The study was approved by the Institutional Review Board at UCSF and physician and patient participants gave written informed consent.
Study measures are communication behaviors [3,5,9–11,16,17,22] and outcomes associated with communication in prior research: anxiety [23,24], concerns , satisfaction [22,23,25], and trust [15,26,27]. Figure 1 shows the data collection timeline; Table 1 details the study measures and when each was assessed.
Five-minute survey completed after enrollment.
15-minute survey completed after enrollment.
The Coordinator notified the physician of patients’ enrollment by text page and placed a reminder sign on the door of patients’ rooms requesting that the physician page the Coordinator before seeing the patient. When paged, the Coordinator met the physician at the patient’s room and positioned a digital audio-recorder by the patient’s bedside.
Three-minute survey completed upon exiting the patient’s room.
15-minute survey completed as soon possible after the encounter. To ensure that responses referred to the audio-recorded interaction, this survey was considered missing if it was not completed within two hours.
Thirty-two physicians participated (consent rate 91%); their characteristics are shown in Table 2. Reasons physicians declined participation were: unable after repeated attempts to schedule a meeting with the PI (n=1), concern study would interfere with workflow and patient care (n=2).
Figure 2 diagrams patient, screening, enrollment, and data collection. Of 441 referred patients, 52% (n=231) could not be screened, primary because the patient declined screening (n=109) or was unavailable (n=81). Of eligible patients, 66% (n=119) enrolled; their characteristics are shown in Table 2.
We audio-recorded 80 initial encounters between 27 physicians and their patients. The median number of audio-recorded encounters per physician was 2, range 0–6. Audio-recordings were not obtained for enrolled physicians because the physician did not attend during data collection period (n=1), or none of their patients were eligible or enrolled (n=4). The most frequent reasons we were unable to audio-record enrolled patients encounters were: the physician felt too busy (n=12), and the physician saw the patient before enrollment (n=8) (Figure 2).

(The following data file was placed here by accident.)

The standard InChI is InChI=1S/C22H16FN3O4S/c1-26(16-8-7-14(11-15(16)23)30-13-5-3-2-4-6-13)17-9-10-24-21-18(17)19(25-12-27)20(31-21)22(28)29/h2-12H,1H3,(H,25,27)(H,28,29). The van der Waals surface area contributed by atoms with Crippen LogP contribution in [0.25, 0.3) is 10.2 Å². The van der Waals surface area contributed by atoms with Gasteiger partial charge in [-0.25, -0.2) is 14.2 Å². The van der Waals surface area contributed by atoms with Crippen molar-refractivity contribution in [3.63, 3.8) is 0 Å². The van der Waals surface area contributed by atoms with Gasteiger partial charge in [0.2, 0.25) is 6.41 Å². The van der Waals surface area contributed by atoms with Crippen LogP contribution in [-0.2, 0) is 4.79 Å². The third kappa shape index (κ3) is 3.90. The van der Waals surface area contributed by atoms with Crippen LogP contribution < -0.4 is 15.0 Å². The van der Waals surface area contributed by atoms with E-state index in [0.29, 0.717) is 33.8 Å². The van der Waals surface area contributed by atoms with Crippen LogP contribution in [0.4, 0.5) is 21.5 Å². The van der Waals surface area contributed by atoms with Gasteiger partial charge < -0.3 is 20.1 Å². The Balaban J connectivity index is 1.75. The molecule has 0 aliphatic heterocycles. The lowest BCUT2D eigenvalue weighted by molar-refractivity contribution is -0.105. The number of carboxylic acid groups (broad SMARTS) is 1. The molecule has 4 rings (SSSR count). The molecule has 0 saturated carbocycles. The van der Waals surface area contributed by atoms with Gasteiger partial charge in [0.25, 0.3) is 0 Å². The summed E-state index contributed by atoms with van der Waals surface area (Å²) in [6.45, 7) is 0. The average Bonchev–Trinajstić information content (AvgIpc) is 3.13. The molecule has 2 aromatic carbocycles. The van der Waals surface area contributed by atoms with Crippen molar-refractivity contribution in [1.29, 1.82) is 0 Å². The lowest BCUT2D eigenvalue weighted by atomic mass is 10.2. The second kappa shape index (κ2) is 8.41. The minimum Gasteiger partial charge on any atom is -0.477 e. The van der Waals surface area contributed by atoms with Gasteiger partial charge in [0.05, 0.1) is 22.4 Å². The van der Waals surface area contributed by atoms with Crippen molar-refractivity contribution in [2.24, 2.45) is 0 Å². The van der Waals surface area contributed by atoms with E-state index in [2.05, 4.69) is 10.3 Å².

We obtained physician post-encounter surveys for all 80 patients whose encounter was audio-recorded and patient post-encounter surveys for 78 (Figure 2). The average time between the patient pre-encounter survey and the encounter was 2 hours, 54 minutes (range 1 minute - 7 hours, 47 minutes). The average time between the encounter and the patient post-encounter survey was 17 minutes (range 3 minutes – 1 hour, 32 minutes). The physician post-encounter survey was collected immediately after the encounter in all cases.
We identified several generalizable challenges in the process of designing and implementing this cross-sectional study of communication in the acute hospital setting.
Challenges in recruiting physicians were similar to ambulatory oncology and general practice settings: 1) finding time to meet with physicians, and 2) concern that participating would interfere with workflow and patient care [2,15]. We collected data on the admitting day, when the physicians were most busy, magnifying this concern. Though a few physicians mentioned the concern that audio-recordings could be disclosed in legal proceedings, none cited this as a reason for not participating. Federal Certificates of Confidentiality have been used in other studies to minimize this risk .